By Josh Speer / January 13th, 2017
|Developer||Hope This Works Games Inc., FK Digital|
|Release Date||September 15th, 2016|
|Platform||Nintendo 3DS, iOS, Android|
|Age Rating||E for Everyone|
2016 was a rough year to be a Nintendo fan. Sure, there were still great games coming out but they were few and very far between. In the interim, that led me to do some extra work and cull through all the indie 3DS and Wii U games for hidden gems. And I do mean hidden, since any game not directly published by Nintendo usually gets almost zero publicity. It can be difficult to tell the great games from the shovelware at times, but I value my spider sense when it comes to finding hidden treasures. That same instinct was blaring loudly at me when I saw the 3DS game Polara.
Released digitally in 2016 on the 3DS, Polara looked to me like the love child of Ikaruga and Bit.Trip.Runner. The plot revolves around a new defensive infrastructure being put into place by a shady totalitarian government. You play as Lara, the person who tests the system using her fancy suit on behalf of that same government. As you progress, the story unfolds gradually in the form of comic panel cutscenes, which are actually pretty cool despite being a bit contrived. Luckily, while the plot isn’t the best, the game shines in the actual gameplay.
In order to test the defensive system, Lara’s suit is able to switch between blue and red polarities. This allows her to evade danger, since threats of the same color don’t touch her. This is a beautifully simple premise with expert execution, as the only things you can do are jump and change color (using the shoulder or face buttons). Lara will constantly be running forward at the same gait, and your job is to use her fancy suit and your quick reflexes to get her safely to the end of each level. It starts out pretty simply, just changing color to avoid things, but as the game progresses the difficulty gradually spikes, while introducing new twists like gravity switching based on your color.
Beyond just getting through the levels themselves, there are also some very challenging boss fights thrown into the mix. I admit I didn’t anticipate these, and I really enjoyed all of them. They smartly made each composed of multiple sections, and between them you automatically save your progress (these save points are also strewn about in the regular levels). Considering one hit will instantly kill Lara, that’s a very welcome design choice. Of the 50 or so levels, there were about 4-5 boss fights, and each of them was distinct and challenging. They did a very good job of keeping me on my toes in between the standard levels.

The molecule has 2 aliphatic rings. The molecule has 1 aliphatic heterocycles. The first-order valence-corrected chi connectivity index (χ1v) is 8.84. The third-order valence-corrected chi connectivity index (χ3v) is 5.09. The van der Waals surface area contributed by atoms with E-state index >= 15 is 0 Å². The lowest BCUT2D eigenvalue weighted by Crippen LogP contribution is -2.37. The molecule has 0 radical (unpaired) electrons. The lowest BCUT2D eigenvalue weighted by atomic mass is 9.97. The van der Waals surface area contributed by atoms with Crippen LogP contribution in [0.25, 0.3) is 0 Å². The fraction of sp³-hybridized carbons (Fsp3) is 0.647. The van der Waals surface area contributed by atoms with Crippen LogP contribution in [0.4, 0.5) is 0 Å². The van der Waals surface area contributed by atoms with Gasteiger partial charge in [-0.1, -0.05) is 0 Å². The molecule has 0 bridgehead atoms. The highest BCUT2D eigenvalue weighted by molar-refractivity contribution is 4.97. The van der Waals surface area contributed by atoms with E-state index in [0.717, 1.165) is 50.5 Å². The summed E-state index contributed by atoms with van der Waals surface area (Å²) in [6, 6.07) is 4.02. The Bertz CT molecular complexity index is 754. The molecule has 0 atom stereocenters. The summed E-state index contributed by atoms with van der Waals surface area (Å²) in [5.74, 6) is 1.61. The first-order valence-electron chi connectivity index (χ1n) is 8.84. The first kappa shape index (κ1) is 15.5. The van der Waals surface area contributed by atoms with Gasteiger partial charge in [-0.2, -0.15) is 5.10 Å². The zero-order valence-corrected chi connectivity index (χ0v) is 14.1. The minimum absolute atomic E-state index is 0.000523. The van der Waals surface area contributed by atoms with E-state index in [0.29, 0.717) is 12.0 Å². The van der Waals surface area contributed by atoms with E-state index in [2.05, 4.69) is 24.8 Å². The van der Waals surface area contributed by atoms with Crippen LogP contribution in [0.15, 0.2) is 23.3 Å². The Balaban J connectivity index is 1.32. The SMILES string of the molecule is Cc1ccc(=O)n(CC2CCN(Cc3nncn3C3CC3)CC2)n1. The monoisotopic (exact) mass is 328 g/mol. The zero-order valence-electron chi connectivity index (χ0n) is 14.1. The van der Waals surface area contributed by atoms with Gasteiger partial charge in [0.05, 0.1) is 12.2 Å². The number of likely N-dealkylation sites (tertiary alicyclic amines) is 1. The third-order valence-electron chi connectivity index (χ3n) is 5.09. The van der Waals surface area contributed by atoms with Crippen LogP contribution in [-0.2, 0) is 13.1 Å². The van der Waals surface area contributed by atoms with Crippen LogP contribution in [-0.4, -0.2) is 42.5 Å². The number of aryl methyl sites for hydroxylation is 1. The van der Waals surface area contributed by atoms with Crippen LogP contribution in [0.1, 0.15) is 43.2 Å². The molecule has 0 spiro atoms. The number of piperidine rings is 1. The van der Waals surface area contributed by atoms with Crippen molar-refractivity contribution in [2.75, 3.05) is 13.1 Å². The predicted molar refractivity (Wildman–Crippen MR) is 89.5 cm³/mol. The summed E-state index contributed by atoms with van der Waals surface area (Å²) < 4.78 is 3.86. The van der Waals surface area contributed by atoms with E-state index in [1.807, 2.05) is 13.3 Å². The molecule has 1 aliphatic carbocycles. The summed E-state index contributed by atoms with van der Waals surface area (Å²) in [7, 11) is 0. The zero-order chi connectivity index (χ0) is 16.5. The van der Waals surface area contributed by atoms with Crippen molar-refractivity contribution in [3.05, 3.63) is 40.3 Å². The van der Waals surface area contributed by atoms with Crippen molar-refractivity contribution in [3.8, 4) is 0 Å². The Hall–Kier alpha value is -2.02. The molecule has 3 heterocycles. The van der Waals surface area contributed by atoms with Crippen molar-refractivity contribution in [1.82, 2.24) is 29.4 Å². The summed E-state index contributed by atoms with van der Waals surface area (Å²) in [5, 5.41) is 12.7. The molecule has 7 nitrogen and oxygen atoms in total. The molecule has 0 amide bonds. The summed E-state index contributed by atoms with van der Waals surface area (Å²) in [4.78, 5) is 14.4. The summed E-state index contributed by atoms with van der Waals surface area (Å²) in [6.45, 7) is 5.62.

As if that weren’t enough, there is also a ton of replay value in Polara. Each time you beat a level, you unlock the letters POLARA and a special item. By playing through that level again, you can obtain those letters and that item. By doing so, you will gradually unlock additional gameplay modes, such as Gravity Wane, where you have to constantly shift your color and corresponding gravity to collect coins. It’s a lot of fun, and considering there are 5 other extra modes, there’s a surprising amount of bang for your buck.
Much as I enjoyed the game, there are a couple areas that weren’t as satisfactory. Firstly, though I don’t mind the graphics, the backgrounds were very flat and emotionless. While they change it every few levels, none of them really amazed, and some even fell into the trap of distracting me from what I was doing. The music is a bit more varied, as some levels have great tunes, and others almost put me to sleep. The biggest issue I found was when the game would occasionally hiccup and slow down while I was playing, usually when a lot of stuff was happening at once. This didn’t happen all the time, or even very often, but it did happen enough to make it problematic. Considering your reflexes are all that keep you alive in a game like Polara, it’s a cardinal sin to have anything impact those reflexes.
That said, I really enjoyed my time with Polara. I was even shocked to learn it had originally released on iOS and Android a few years back as a mobile game with touch controls. Luckily, it seems very well suited to the 3DS family, and I hope to see more great games from Hope This Works Games Inc and Circle Entertainment in the near future. Polara isn’t perfect, but I got 5 hours of fun out of it, and that’s not including all the time I’ll be spending collecting letters and going for a Flawless score on every stage. I highly recommend Polara for any 3DS fan looking for a fun action game. You’ll more than get your money’s worth.
Review Copy Purchased by Author
3DSCircle EntertainmentFK DigitalHope This Works Games IncPolara